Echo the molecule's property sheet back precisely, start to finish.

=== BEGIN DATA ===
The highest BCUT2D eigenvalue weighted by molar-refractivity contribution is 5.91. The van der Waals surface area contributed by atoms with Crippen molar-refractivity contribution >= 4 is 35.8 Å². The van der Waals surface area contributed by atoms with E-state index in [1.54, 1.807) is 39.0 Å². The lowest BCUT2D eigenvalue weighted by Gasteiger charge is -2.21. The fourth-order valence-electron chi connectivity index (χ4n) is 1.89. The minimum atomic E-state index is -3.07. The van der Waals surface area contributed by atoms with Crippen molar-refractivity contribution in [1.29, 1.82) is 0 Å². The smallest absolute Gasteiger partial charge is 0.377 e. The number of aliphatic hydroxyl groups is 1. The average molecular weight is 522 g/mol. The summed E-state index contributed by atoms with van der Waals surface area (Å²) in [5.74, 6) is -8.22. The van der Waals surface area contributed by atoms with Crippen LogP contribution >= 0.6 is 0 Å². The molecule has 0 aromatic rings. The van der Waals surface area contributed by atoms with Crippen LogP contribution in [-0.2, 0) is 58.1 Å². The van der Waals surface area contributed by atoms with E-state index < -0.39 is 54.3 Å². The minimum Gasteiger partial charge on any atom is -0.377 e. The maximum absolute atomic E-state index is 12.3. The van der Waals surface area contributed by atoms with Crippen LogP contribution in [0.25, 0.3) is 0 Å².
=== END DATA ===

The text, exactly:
The highest BCUT2D eigenvalue weighted by molar-refractivity contribution is 5.91. The van der Waals surface area contributed by atoms with Crippen molar-refractivity contribution >= 4 is 35.8 Å². The van der Waals surface area contributed by atoms with E-state index in [1.54, 1.807) is 39.0 Å². The lowest BCUT2D eigenvalue weighted by Gasteiger charge is -2.21. The fourth-order valence-electron chi connectivity index (χ4n) is 1.89. The minimum atomic E-state index is -3.07. The van der Waals surface area contributed by atoms with Crippen molar-refractivity contribution in [1.29, 1.82) is 0 Å². The smallest absolute Gasteiger partial charge is 0.377 e. The number of aliphatic hydroxyl groups is 1. The average molecular weight is 522 g/mol. The summed E-state index contributed by atoms with van der Waals surface area (Å²) in [5.74, 6) is -8.22. The van der Waals surface area contributed by atoms with Crippen LogP contribution >= 0.6 is 0 Å². The molecule has 0 aromatic rings. The van der Waals surface area contributed by atoms with Crippen LogP contribution in [-0.2, 0) is 58.1 Å². The van der Waals surface area contributed by atoms with E-state index < -0.39 is 54.3 Å². The minimum Gasteiger partial charge on any atom is -0.377 e. The maximum absolute atomic E-state index is 12.3. The van der Waals surface area contributed by atoms with Crippen LogP contribution in [0.25, 0.3) is 0 Å².